Monday, March 31, 2003

tri-movie fest

Aside from the radical drop in temperatures and forecasts of cold fronts, it's been a rather decent weekend. I upped my movie count by catching 3 flicks on DVD. The first was Road, followed by Dil Pe Mat Le Yaar!! and closing Sunday with Singles, Cameron Crowe's amusing and entertaining love flick set in grunge-era Seattle. Brief thoughts on each movie, before I get some time (yes, someday) to add more meat.

Thoughts on Road: Cool interesting sidestream film. Excellent performances from everyone except the lead pair -- the overhyped Vivek Oberoi and the perfect-person-to-play-an-emaciated-Medusa Antara Mali. Good sound engineering for the most part, although the background score seems to compete with the dialogue track on several occasions. The movie is full of asides and sendups on its mainstream predecessors and contemporaries. The songs are ordinary, and except for khullam khulla, they jar. And the film suffers only from its indecision: it's not sure if it wants to proceed as an exploration of the "evil hitchhiker" genre in an Indian milieu or as an ogler's exploration of Antara Mali's endowments.

Thoughts on Dil Pe Mat Le Yaar: Highly recommended. Out-of-bandwidth movie with just bare trappings of mainstream cinema (namely, songs). Vishal belts out another interesting score (although I have reservations against the title song, both for its lyrics and the choice of Asha Bhosle). Manoj Bajpai's stellar performance is supported by a great cast of people that should be familiar to fans of Satya. A refreshing script with crackling dialogue from Saurabh Shukla (co-writer for Satya) who also doubles as the morally challenged Gaitonde. Kenneth Turan, when reviewing The Stunt Man observed: "Is this a comedy or a tragedy, a dark picture with touches of wit or a witty film with overtones of darkness? Until the closing sequences, it is beguilingly hard to say". That, in essence, can sum up an apt reaction to this film.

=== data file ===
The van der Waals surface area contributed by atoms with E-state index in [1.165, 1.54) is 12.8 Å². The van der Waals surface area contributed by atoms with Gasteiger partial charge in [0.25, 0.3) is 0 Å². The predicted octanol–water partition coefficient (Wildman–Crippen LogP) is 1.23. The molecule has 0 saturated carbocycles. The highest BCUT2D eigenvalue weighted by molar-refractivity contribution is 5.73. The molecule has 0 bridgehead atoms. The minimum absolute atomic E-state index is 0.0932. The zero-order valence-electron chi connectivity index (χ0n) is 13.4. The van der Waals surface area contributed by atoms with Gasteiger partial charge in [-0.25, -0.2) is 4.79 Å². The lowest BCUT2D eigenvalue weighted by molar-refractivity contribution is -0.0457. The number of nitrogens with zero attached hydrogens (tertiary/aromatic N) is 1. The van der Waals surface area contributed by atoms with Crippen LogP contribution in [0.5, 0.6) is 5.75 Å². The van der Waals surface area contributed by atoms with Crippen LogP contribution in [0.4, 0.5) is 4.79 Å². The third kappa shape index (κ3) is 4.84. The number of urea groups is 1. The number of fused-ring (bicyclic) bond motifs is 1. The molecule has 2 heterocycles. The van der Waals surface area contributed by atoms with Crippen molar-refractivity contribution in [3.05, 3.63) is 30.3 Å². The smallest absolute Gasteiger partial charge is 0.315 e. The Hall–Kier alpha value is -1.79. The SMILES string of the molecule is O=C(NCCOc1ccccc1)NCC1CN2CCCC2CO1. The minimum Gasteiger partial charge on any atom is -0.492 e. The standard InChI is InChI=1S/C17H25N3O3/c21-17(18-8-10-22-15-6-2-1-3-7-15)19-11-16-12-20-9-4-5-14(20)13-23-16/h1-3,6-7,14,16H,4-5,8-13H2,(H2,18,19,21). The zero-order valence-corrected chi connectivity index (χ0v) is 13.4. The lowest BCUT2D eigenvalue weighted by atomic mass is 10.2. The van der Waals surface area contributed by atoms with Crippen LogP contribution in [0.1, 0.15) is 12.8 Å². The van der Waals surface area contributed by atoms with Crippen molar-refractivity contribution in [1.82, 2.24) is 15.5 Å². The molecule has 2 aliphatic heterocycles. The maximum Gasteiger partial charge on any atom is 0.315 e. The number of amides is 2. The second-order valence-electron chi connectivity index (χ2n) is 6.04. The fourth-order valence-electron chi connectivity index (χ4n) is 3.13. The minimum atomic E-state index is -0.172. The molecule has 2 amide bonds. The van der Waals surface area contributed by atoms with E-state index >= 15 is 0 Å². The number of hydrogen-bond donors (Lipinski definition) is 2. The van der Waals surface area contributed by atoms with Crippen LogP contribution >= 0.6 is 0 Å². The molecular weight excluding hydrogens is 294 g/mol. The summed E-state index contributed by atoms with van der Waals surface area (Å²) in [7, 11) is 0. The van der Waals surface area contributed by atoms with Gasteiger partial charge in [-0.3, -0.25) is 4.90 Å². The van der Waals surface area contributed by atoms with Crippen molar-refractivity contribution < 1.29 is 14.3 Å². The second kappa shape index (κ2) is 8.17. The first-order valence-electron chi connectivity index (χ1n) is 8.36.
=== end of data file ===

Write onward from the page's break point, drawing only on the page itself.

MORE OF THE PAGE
Thoughts on Singles: All the touches of Cameron Crowe here: cool soundtrack, catchy phrases (emotional larceny), interesting lines and light-hearted entertainment. Don't expect an intellectual challenge. This is a rockster's chick flick. And it's fun. My favourite moment comes early in the movie when Steve Dunne (Campbell Scott) recounts a childhood incident involving sex education.

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